By Daphne Lawless
August 24, 2013 -- [From Fightback, posted at Links International Journal of Socialist Renewal with permission]
The latest opinion polls put John Minto – teacher, veteran activist and MANA movement candidate – in third place in the race for mayor of Tamaki Makaurau/Auckland, to be held on October 12, 2013. Why has John Minto decided to run for the most powerful urban office in Aotearoa/New Zealand? He hesitates for quite a long time before answering – he calls it “the hardest question”.
It’s certainly not a question of seeking the limelight. A recent interview in the NZ Herald by Michelle Hewitson focussed relentlessly on delving Minto’s personality – and bringing up what John calls “the wallpaper of history” about his 30-year activist career. So he seems quite relieved that Fightback is interested in his campaign’s politics.
“I wouldn’t have stood as an independent”, he tells us. The MANA Movement is “keen to raise its profile in the community”, he explains, as a “building-block” for the general election next year.
A major goal of the Minto for Mayor campaign, John explains, is to change the perception of MANA as simply a Maori Party split, with Pakeha (European-ethnicity) leftists merely being supporters of Maori aspirations. John gives this as the reason why, in the last New Zealand general election in 2011,“all of the MANA candidates in general seats bombed”, and only their main Maori spokesperson, Hone Harawira, was elected to parliament.
Building “a broader base for MANA in Tamaki” is thus a crucial goal of the campaign. To this end, John mentions the role of revolutionary leftists – in particular the Socialist Aotearoa group – in his campaign, alongside single-issue activists such as the Tamaki Housing Group and some individual Green Party members.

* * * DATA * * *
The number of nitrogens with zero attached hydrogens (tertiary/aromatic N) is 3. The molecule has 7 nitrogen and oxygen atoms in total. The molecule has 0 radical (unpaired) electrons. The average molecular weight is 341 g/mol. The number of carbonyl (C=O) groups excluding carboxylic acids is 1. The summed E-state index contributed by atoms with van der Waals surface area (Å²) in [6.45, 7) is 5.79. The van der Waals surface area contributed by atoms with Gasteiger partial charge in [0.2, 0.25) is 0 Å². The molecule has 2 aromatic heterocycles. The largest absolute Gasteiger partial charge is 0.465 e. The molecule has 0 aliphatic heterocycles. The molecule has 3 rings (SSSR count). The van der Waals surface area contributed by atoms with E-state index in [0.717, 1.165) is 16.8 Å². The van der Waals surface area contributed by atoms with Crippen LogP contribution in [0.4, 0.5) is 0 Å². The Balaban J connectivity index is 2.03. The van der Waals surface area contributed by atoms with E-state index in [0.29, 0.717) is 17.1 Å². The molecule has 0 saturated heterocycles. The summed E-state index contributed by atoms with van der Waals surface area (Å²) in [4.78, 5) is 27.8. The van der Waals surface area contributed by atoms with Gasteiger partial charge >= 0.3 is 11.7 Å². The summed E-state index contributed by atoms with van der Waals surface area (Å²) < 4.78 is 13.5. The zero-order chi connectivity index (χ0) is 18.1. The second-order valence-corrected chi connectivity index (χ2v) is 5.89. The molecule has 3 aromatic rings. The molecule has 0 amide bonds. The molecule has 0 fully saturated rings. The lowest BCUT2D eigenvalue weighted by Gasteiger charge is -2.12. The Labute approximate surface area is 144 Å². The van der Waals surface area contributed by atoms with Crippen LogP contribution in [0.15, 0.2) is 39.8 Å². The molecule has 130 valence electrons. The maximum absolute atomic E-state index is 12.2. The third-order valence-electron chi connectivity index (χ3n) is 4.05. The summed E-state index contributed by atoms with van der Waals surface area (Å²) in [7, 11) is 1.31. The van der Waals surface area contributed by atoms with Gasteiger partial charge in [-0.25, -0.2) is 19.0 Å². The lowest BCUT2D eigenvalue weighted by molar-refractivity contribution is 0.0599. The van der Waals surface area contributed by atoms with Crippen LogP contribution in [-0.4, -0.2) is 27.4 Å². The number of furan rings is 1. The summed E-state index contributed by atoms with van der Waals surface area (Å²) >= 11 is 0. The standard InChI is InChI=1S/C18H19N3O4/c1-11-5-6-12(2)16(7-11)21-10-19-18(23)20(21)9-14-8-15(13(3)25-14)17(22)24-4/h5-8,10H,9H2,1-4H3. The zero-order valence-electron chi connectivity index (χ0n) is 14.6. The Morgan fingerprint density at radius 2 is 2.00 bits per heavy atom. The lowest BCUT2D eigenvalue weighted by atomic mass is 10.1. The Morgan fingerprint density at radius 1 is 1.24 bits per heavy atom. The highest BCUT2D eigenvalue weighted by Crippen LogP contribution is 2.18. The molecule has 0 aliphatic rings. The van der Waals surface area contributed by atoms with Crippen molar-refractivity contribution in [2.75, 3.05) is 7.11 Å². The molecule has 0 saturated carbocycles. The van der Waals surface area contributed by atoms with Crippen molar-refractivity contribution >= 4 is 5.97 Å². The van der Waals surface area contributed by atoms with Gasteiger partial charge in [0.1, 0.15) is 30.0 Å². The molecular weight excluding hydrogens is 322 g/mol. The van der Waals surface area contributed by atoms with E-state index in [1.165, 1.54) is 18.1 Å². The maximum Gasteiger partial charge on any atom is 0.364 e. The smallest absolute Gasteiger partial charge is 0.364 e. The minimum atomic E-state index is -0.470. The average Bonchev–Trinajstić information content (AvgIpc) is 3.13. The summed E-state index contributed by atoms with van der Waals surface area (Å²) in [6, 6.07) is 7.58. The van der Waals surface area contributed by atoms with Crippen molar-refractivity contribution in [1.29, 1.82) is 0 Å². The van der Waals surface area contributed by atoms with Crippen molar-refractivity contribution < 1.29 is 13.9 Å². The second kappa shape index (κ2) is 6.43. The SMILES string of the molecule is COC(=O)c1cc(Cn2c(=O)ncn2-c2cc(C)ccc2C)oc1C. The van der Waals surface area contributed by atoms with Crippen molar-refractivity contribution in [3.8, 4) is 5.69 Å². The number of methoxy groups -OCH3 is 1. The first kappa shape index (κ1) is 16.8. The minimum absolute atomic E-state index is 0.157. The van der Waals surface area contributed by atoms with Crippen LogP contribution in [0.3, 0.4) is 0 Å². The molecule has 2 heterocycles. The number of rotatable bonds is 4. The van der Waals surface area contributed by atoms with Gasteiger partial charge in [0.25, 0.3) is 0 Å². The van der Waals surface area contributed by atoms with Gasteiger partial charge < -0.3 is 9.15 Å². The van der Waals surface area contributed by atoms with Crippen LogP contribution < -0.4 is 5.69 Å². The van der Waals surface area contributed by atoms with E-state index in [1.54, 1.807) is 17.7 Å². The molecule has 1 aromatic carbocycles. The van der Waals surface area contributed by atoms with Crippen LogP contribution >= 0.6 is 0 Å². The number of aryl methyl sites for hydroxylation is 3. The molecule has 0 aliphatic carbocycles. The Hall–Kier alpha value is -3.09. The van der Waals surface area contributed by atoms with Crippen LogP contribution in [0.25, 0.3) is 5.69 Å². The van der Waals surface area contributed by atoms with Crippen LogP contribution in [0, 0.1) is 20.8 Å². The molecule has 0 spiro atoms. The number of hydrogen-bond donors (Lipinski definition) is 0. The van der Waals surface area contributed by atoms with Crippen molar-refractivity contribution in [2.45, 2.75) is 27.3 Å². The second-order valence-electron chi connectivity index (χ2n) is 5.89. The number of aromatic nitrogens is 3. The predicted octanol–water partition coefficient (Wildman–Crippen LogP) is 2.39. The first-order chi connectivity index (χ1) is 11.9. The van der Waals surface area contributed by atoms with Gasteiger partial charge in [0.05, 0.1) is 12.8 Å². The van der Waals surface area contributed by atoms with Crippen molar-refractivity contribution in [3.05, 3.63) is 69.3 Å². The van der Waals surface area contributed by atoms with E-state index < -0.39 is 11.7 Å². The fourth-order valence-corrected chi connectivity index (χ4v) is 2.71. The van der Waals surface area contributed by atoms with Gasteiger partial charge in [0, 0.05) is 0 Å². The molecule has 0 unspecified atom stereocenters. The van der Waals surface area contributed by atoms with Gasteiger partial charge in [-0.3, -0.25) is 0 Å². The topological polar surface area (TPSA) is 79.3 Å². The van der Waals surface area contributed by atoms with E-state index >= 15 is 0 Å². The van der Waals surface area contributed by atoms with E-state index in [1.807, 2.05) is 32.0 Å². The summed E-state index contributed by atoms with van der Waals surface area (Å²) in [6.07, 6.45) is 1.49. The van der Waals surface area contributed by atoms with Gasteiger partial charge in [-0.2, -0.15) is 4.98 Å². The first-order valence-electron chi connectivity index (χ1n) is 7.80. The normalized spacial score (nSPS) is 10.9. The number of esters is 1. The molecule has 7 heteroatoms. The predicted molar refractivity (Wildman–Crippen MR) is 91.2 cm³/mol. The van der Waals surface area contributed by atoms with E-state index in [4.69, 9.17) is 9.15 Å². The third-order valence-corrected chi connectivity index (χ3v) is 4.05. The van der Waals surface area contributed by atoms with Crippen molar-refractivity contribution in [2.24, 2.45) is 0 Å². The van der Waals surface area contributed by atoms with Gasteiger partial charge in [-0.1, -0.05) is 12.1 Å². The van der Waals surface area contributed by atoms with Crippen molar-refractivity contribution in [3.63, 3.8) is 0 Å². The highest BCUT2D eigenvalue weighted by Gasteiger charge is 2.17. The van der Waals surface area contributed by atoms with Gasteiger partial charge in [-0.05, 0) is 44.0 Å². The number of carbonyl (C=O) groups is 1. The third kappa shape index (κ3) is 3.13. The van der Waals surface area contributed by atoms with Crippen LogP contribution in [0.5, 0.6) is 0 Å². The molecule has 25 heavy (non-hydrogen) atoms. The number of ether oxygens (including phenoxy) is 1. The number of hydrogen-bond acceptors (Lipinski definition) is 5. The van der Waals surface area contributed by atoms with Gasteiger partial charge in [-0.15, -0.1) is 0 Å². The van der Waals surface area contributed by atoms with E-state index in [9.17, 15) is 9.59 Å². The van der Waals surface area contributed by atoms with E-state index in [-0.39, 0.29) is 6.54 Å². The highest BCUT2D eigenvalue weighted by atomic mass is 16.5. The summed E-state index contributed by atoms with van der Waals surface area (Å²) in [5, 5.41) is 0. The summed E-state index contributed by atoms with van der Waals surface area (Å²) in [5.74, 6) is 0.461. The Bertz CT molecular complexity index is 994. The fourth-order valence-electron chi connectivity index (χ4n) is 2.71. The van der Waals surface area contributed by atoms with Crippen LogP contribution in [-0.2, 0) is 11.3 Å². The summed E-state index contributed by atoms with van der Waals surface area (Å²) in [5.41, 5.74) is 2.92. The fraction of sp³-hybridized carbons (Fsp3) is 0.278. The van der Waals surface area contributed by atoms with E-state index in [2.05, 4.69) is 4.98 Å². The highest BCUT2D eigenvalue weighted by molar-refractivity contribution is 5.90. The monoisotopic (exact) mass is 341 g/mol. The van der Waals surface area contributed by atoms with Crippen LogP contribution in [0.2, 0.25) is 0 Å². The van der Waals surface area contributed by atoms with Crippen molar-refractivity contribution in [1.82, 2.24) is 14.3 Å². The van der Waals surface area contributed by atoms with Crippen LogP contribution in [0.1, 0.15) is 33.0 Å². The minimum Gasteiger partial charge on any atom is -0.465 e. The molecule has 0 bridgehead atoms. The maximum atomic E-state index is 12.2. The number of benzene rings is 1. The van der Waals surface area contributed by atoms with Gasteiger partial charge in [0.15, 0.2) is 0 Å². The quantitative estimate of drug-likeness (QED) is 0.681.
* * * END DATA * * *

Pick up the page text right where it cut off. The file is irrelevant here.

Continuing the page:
Len Brown, the incumbent mayor of Auckland, was elected as a centre-left candidate, but his time in office has been marked by fence-sitting and compromise with the forces of big business. One major issue that the MANA campaign harps on is Brown’s silence while the municipal council-owned Ports of Auckland locked out its waterside workers. As mayor, Minto explains, “I would absolutely weigh in on the side of the workers.”
Some argue that a left-wing mayor would be restricted in what he or she could do by their council or by the “commercial independence” of the municipal council-controlled organisations (CCOs). Minto will have none of this. “The mayor has got enormous power – if [the mayor] gets involved, the thing is going to be sorted.” He has no illusions that his policies “would be fought fiercely” by the usual suspects such as the Chamber of Commerce – “that’s when you have to call on the community for support.”
The Minto for Mayor campaign certainly stands out in the Auckland elections on the basis of its emphasis on policy (see the Minto for Mayor campaign website HERE.]. John’s billboards emphasise one of his core planks – “Free and Frequent Public Transport”. This contrasts with the meaningless buzzwords like “strong voices”, “community” and “caring” put about by the other campaigns and candidates.
John Minto on free and frequent public transport.
“We’ve got big solutions to the problems facing Auckland”, says Minto. “Our four major policies will bring major benefits to low-income people, particularly."
“Free and Frequent Public Transport” is the #1 plank of Minto for Mayor. The Brown administration has recently crowed of its successes in negotiating $10 billion of transport funding from central government – although the majority of this will be spent on roads.
Minto doesn’t mince words about what he thinks of this – “a crock”. He points out that experts agree that road-building cannot avert total gridlock in Auckland within seven years. Minto predicts that the government’s plan is to force Auckland to privatise the Ports of Auckland and other choice infrastructure assets to fund public transport.
“Len Brown won’t withstand the pressure”, John adds. “He’s a roll-over mayor.” He rejects road tolls and congestion charges – “driving low-income workers off the roads” – as alternative funding mechanisms.